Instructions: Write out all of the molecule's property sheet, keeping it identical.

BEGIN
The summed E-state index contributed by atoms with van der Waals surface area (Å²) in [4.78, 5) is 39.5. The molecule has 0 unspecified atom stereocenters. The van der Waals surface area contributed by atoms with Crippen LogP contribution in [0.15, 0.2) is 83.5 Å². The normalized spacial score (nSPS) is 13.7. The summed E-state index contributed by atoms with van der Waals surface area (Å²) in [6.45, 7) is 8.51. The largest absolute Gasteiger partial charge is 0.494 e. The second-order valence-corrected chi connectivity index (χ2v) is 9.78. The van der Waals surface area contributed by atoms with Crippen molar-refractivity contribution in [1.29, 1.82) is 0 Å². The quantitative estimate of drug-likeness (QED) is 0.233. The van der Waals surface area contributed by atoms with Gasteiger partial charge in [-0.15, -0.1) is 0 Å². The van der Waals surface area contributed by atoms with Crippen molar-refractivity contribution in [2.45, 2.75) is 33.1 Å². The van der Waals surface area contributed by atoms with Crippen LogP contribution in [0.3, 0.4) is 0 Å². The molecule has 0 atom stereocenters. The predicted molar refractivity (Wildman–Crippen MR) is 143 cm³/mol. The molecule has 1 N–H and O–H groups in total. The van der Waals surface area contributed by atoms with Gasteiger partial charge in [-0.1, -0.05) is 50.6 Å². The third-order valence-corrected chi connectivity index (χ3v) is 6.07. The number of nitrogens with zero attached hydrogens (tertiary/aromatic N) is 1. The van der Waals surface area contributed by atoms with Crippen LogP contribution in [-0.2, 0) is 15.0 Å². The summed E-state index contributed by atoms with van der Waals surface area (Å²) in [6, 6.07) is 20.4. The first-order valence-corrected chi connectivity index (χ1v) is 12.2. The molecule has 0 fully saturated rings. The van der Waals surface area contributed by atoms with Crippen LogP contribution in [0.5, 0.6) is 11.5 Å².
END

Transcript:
The summed E-state index contributed by atoms with van der Waals surface area (Å²) in [4.78, 5) is 39.5. The molecule has 0 unspecified atom stereocenters. The van der Waals surface area contributed by atoms with Crippen LogP contribution in [0.15, 0.2) is 83.5 Å². The normalized spacial score (nSPS) is 13.7. The summed E-state index contributed by atoms with van der Waals surface area (Å²) in [6.45, 7) is 8.51. The largest absolute Gasteiger partial charge is 0.494 e. The second-order valence-corrected chi connectivity index (χ2v) is 9.78. The van der Waals surface area contributed by atoms with Crippen molar-refractivity contribution in [1.29, 1.82) is 0 Å². The quantitative estimate of drug-likeness (QED) is 0.233. The van der Waals surface area contributed by atoms with Gasteiger partial charge in [-0.15, -0.1) is 0 Å². The van der Waals surface area contributed by atoms with Crippen molar-refractivity contribution in [2.45, 2.75) is 33.1 Å². The van der Waals surface area contributed by atoms with Crippen LogP contribution in [0.3, 0.4) is 0 Å². The molecule has 0 atom stereocenters. The predicted molar refractivity (Wildman–Crippen MR) is 143 cm³/mol. The molecule has 1 N–H and O–H groups in total. The van der Waals surface area contributed by atoms with Gasteiger partial charge in [-0.1, -0.05) is 50.6 Å². The third-order valence-corrected chi connectivity index (χ3v) is 6.07. The number of nitrogens with zero attached hydrogens (tertiary/aromatic N) is 1. The van der Waals surface area contributed by atoms with Crippen LogP contribution in [-0.2, 0) is 15.0 Å². The summed E-state index contributed by atoms with van der Waals surface area (Å²) in [6, 6.07) is 20.4. The first-order valence-corrected chi connectivity index (χ1v) is 12.2. The molecule has 0 fully saturated rings. The van der Waals surface area contributed by atoms with Crippen LogP contribution in [0.5, 0.6) is 11.5 Å².